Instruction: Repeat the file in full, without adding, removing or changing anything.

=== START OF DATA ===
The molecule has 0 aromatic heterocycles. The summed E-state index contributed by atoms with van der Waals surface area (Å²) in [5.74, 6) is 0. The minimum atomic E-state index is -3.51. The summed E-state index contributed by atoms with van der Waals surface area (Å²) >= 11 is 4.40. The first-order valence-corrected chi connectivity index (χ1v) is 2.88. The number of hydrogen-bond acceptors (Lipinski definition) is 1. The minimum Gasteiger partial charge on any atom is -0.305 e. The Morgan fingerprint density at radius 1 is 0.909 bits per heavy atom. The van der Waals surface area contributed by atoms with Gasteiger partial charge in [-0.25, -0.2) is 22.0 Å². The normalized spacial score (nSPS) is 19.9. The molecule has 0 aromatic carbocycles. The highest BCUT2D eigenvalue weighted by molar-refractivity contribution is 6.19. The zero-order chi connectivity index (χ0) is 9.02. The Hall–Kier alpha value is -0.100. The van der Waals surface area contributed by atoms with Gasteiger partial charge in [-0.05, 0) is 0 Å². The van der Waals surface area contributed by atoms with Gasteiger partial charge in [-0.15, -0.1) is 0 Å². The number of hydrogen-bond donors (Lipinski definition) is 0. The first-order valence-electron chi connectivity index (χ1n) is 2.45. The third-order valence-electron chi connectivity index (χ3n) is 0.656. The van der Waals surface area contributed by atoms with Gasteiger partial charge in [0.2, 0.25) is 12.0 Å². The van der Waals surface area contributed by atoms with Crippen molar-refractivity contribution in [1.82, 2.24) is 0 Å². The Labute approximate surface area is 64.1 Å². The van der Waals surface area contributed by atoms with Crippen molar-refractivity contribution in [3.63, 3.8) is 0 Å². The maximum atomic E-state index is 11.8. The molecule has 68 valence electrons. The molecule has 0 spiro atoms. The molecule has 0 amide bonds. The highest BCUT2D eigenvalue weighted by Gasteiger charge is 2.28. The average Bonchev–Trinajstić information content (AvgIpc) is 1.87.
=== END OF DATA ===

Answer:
The molecule has 0 aromatic heterocycles. The summed E-state index contributed by atoms with van der Waals surface area (Å²) in [5.74, 6) is 0. The minimum atomic E-state index is -3.51. The summed E-state index contributed by atoms with van der Waals surface area (Å²) >= 11 is 4.40. The first-order valence-corrected chi connectivity index (χ1v) is 2.88. The number of hydrogen-bond acceptors (Lipinski definition) is 1. The minimum Gasteiger partial charge on any atom is -0.305 e. The Morgan fingerprint density at radius 1 is 0.909 bits per heavy atom. The van der Waals surface area contributed by atoms with Gasteiger partial charge in [-0.25, -0.2) is 22.0 Å². The normalized spacial score (nSPS) is 19.9. The molecule has 0 aromatic carbocycles. The highest BCUT2D eigenvalue weighted by molar-refractivity contribution is 6.19. The zero-order chi connectivity index (χ0) is 9.02. The Hall–Kier alpha value is -0.100. The van der Waals surface area contributed by atoms with Gasteiger partial charge in [-0.05, 0) is 0 Å². The van der Waals surface area contributed by atoms with Gasteiger partial charge in [-0.15, -0.1) is 0 Å². The number of hydrogen-bond donors (Lipinski definition) is 0. The first-order valence-electron chi connectivity index (χ1n) is 2.45. The third-order valence-electron chi connectivity index (χ3n) is 0.656. The van der Waals surface area contributed by atoms with Gasteiger partial charge in [0.2, 0.25) is 12.0 Å². The van der Waals surface area contributed by atoms with Crippen molar-refractivity contribution in [1.82, 2.24) is 0 Å². The Labute approximate surface area is 64.1 Å². The van der Waals surface area contributed by atoms with Crippen molar-refractivity contribution in [3.63, 3.8) is 0 Å². The maximum atomic E-state index is 11.8. The molecule has 68 valence electrons. The molecule has 0 spiro atoms. The molecule has 0 amide bonds. The highest BCUT2D eigenvalue weighted by Gasteiger charge is 2.28. The average Bonchev–Trinajstić information content (AvgIpc) is 1.87.